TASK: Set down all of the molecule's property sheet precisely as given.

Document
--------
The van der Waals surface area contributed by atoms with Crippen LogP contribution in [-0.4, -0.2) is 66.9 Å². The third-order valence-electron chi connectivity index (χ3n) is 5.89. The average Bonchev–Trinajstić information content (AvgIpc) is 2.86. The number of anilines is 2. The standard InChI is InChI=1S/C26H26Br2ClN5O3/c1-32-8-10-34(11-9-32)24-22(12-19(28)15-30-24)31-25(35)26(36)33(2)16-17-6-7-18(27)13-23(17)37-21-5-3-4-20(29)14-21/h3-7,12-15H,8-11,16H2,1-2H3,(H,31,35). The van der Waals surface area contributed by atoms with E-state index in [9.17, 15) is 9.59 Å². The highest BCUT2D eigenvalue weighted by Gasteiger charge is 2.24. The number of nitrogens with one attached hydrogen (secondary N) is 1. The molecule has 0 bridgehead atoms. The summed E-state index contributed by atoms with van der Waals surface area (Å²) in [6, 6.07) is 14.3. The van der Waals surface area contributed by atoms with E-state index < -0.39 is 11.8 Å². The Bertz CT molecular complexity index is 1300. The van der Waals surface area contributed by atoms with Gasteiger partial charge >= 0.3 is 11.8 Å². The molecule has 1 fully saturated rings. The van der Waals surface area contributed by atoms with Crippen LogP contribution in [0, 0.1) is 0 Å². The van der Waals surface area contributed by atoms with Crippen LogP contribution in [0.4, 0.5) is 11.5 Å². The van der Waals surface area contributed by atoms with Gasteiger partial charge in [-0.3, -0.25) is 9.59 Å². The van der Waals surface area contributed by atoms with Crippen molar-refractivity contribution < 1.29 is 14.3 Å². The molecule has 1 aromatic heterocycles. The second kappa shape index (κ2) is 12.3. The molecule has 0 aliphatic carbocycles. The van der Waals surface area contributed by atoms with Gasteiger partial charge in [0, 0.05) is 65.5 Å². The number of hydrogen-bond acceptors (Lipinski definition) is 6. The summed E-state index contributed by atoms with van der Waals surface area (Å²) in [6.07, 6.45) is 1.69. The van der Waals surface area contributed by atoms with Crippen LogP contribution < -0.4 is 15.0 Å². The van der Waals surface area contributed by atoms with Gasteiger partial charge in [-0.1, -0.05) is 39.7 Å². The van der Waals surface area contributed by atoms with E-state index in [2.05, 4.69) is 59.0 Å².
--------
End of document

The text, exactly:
The van der Waals surface area contributed by atoms with Crippen LogP contribution in [-0.4, -0.2) is 66.9 Å². The third-order valence-electron chi connectivity index (χ3n) is 5.89. The average Bonchev–Trinajstić information content (AvgIpc) is 2.86. The number of anilines is 2. The standard InChI is InChI=1S/C26H26Br2ClN5O3/c1-32-8-10-34(11-9-32)24-22(12-19(28)15-30-24)31-25(35)26(36)33(2)16-17-6-7-18(27)13-23(17)37-21-5-3-4-20(29)14-21/h3-7,12-15H,8-11,16H2,1-2H3,(H,31,35). The van der Waals surface area contributed by atoms with E-state index in [9.17, 15) is 9.59 Å². The highest BCUT2D eigenvalue weighted by Gasteiger charge is 2.24. The number of nitrogens with one attached hydrogen (secondary N) is 1. The molecule has 0 bridgehead atoms. The summed E-state index contributed by atoms with van der Waals surface area (Å²) in [6, 6.07) is 14.3. The van der Waals surface area contributed by atoms with E-state index < -0.39 is 11.8 Å². The Bertz CT molecular complexity index is 1300. The van der Waals surface area contributed by atoms with Gasteiger partial charge >= 0.3 is 11.8 Å². The molecule has 1 fully saturated rings. The van der Waals surface area contributed by atoms with Crippen LogP contribution in [0, 0.1) is 0 Å². The van der Waals surface area contributed by atoms with Crippen LogP contribution in [0.4, 0.5) is 11.5 Å². The van der Waals surface area contributed by atoms with Gasteiger partial charge in [-0.3, -0.25) is 9.59 Å². The van der Waals surface area contributed by atoms with Crippen molar-refractivity contribution < 1.29 is 14.3 Å². The molecule has 1 aromatic heterocycles. The second kappa shape index (κ2) is 12.3. The molecule has 0 aliphatic carbocycles. The van der Waals surface area contributed by atoms with Gasteiger partial charge in [0, 0.05) is 65.5 Å². The number of hydrogen-bond acceptors (Lipinski definition) is 6. The summed E-state index contributed by atoms with van der Waals surface area (Å²) in [6.07, 6.45) is 1.69. The van der Waals surface area contributed by atoms with Crippen LogP contribution < -0.4 is 15.0 Å². The van der Waals surface area contributed by atoms with Gasteiger partial charge in [-0.1, -0.05) is 39.7 Å². The van der Waals surface area contributed by atoms with E-state index in [2.05, 4.69) is 59.0 Å².